Federal futures regulators rejected a proposal Friday that would have allowed them to force crooked brokers and traders to pay restitution to customers they cheated.
The Commodity Futures Trading Commission voted down a proposal, 3-2, to recommend the plan to the Senate for inclusion in the CFTC's reauthorization bill.Chairwoman Wendy Gram and commissioners Kalo Hineman and Robert Davis voted against the proposal noting that there already were avenues for victims to seek restitution on their own.
Davis said CFTC funds would be better spent pursuing wrongdoers than raising customers' expectations that they would always get their money back.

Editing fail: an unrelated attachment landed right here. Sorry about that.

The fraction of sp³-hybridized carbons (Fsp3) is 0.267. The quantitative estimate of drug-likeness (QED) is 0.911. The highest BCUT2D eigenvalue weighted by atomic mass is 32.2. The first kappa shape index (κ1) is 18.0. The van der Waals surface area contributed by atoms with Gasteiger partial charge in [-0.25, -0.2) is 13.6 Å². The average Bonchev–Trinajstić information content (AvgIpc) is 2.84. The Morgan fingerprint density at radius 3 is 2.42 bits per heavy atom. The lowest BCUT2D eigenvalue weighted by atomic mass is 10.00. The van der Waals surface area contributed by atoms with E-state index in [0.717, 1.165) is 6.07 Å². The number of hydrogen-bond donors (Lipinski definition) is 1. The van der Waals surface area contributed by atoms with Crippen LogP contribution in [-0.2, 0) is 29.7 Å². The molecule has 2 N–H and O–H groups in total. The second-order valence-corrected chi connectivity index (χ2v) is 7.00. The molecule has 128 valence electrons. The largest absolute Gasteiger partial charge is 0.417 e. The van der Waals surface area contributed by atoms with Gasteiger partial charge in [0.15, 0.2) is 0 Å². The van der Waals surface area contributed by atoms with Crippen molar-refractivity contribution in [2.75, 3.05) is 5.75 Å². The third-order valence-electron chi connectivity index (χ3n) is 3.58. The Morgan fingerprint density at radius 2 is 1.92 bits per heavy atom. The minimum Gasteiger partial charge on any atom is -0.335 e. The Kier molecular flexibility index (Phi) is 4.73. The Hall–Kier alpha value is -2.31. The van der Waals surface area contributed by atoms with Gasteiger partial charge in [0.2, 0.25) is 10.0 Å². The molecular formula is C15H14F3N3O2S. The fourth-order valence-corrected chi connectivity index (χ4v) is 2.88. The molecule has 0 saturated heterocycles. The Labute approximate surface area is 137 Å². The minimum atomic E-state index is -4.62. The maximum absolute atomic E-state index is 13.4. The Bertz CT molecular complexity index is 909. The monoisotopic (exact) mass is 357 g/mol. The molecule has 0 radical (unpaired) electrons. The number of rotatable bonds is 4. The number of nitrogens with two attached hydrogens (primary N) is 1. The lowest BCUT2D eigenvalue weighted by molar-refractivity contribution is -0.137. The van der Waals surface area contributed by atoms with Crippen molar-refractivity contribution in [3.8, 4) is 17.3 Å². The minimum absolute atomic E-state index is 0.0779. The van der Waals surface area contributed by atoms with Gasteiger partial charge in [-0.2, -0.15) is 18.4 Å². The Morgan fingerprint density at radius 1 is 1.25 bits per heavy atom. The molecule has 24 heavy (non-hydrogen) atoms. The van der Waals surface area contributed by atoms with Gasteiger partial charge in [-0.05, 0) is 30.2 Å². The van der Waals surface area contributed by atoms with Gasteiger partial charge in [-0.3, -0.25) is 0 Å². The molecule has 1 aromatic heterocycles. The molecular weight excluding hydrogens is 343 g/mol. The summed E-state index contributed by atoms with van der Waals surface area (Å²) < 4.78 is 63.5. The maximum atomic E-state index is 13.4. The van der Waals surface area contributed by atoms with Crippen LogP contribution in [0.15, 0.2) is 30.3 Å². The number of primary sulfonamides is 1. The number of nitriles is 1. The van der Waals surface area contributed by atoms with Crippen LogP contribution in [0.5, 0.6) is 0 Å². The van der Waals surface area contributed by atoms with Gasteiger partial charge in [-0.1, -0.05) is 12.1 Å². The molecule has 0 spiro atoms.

The proposal would have given administrative law judges, who preside at CFTC disciplinary actions, the option of including restitution of customer losses as a sanction against lawbreakers.
Currently, administrative law judges can issue cease and desist orders, prohibit trading, suspend or revoke registration or impose fines up to $100,000 per violation.
But Fowler C. West, the commissioner who proposed the restitution plan, noted that none of those actions "can bring about reimbursement of losses sustained by defrauded customers."
He added: "I support civil monetary penalties as a punitive remedy but the thought that customer funds, illegally taken, may be used to pay off a civil monetary penalty disturbs me."
The proposal also would have directed the CFTC to take customer losses into account when setting civil penalties.
West conceded that often violators are put out of business and there is no money left for anybody.